I’ve always wanted to run CleanMyMac’s Smart System Scan and actually click the “Clean” button. Magically getting back dozens of gigabytes of storage seems like a no-brainer. Wisdom, or some internet searching, told me otherwise.
Let me preface this by clarifying that I performed the test on an old MacBook of mine from 2012. Needless to say, I would never recommend doing this on your daily driver. Nor should you do it on a device that Apple still services under its 8 year-obsolete policy.
The most significant issue
The main reason to not hit “Clean” after running a System Junk Scan with CleanMyMac is because it wipes out all of your system logs and user logs, while also deleting every stored error report. The issue with that arises if you ever need to take your Mac in for service. The Genius Bar geniuses use those logs to assess system errors and determine how to fix your machine. No logs, no issues, nothing to be fixed.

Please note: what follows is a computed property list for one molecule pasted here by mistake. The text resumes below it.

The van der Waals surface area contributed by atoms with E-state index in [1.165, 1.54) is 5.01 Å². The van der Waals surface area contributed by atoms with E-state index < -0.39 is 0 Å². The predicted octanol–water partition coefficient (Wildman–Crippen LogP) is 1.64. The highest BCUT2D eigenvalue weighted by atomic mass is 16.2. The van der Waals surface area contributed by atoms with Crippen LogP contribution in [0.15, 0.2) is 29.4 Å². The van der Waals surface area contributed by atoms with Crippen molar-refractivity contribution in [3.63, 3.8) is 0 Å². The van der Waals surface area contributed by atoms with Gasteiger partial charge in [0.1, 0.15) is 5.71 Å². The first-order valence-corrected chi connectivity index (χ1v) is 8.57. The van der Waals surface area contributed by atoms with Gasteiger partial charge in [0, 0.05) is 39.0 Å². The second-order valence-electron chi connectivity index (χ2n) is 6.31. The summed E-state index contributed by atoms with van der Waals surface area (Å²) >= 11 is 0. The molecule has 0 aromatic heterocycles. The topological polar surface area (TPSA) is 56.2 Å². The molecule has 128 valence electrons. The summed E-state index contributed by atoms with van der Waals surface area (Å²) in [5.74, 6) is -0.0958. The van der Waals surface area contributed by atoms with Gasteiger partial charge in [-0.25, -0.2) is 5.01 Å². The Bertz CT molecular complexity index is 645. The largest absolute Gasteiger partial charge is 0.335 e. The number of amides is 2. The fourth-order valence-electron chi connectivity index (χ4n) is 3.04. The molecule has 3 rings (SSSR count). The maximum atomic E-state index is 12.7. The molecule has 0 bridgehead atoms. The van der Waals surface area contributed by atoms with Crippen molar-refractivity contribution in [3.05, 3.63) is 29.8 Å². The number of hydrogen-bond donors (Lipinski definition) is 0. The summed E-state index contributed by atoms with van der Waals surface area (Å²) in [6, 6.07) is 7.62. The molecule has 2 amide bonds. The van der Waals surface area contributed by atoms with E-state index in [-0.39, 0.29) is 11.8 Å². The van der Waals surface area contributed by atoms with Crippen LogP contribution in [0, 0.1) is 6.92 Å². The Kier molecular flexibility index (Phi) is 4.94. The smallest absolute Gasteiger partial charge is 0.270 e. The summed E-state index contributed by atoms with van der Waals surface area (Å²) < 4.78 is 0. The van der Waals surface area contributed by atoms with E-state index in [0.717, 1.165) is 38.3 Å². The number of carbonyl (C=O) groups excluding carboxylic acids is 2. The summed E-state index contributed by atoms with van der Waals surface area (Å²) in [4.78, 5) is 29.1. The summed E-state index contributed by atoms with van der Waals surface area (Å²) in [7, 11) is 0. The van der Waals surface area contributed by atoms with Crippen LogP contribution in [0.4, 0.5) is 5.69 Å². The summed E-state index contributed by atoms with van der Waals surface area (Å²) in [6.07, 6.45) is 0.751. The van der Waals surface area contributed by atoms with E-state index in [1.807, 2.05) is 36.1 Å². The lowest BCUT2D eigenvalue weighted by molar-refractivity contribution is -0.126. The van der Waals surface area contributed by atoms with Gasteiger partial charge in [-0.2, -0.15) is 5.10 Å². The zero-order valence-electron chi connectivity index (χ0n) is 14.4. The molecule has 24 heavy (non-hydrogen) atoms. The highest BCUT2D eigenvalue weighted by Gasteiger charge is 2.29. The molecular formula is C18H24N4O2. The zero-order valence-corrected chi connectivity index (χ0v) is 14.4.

On top of this, deleting the logs (on a 10-year-old machine) only gave me back about 1gb of storage, and considering the logs will begin repopulating as soon as you quit CleanMyMac, it’s not worth it.
Any other problems?
Google and Reddit searches will turn up a ton of posts from people asking if CleanMyMac is legit, and since the
.dmg that the app comes on is notarized by Apple, I would say that it seems to be. Either way, the system cache files that CleanMyMac suggests are safe for deleting are intended to help speed up your computer for daily use.
Sure, you could regain many gigs of space back by deleting those system caches with CleanMyMac, but it’s just not worth the potential headaches. Plus like with the log reports, the cache files will be recreated as you continue to use your computer.
I’m a web developer by trade and Mac enthusiast at heart. If you ever need help with either of those things you can always reach me at email@example.com.